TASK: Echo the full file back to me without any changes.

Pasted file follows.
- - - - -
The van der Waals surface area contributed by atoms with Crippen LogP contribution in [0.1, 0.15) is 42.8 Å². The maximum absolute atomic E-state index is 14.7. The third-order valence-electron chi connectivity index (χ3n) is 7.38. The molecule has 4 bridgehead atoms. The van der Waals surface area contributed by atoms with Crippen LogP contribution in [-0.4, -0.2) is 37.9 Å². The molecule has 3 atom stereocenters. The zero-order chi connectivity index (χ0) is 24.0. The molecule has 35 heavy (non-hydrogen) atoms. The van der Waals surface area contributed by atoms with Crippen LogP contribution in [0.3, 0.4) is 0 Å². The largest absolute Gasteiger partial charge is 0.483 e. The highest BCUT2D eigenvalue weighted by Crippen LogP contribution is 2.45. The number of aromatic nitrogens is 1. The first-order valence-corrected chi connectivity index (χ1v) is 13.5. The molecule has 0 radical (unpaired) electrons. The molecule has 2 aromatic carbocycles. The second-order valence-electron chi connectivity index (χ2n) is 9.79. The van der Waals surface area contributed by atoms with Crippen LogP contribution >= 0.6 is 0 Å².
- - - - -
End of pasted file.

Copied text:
The van der Waals surface area contributed by atoms with Crippen LogP contribution in [0.1, 0.15) is 42.8 Å². The maximum absolute atomic E-state index is 14.7. The third-order valence-electron chi connectivity index (χ3n) is 7.38. The molecule has 4 bridgehead atoms. The van der Waals surface area contributed by atoms with Crippen LogP contribution in [-0.4, -0.2) is 37.9 Å². The molecule has 3 atom stereocenters. The zero-order chi connectivity index (χ0) is 24.0. The molecule has 35 heavy (non-hydrogen) atoms. The van der Waals surface area contributed by atoms with Crippen LogP contribution in [0.3, 0.4) is 0 Å². The largest absolute Gasteiger partial charge is 0.483 e. The highest BCUT2D eigenvalue weighted by Crippen LogP contribution is 2.45. The number of aromatic nitrogens is 1. The first-order valence-corrected chi connectivity index (χ1v) is 13.5. The molecule has 0 radical (unpaired) electrons. The molecule has 2 aromatic carbocycles. The second-order valence-electron chi connectivity index (χ2n) is 9.79. The van der Waals surface area contributed by atoms with Crippen LogP contribution >= 0.6 is 0 Å².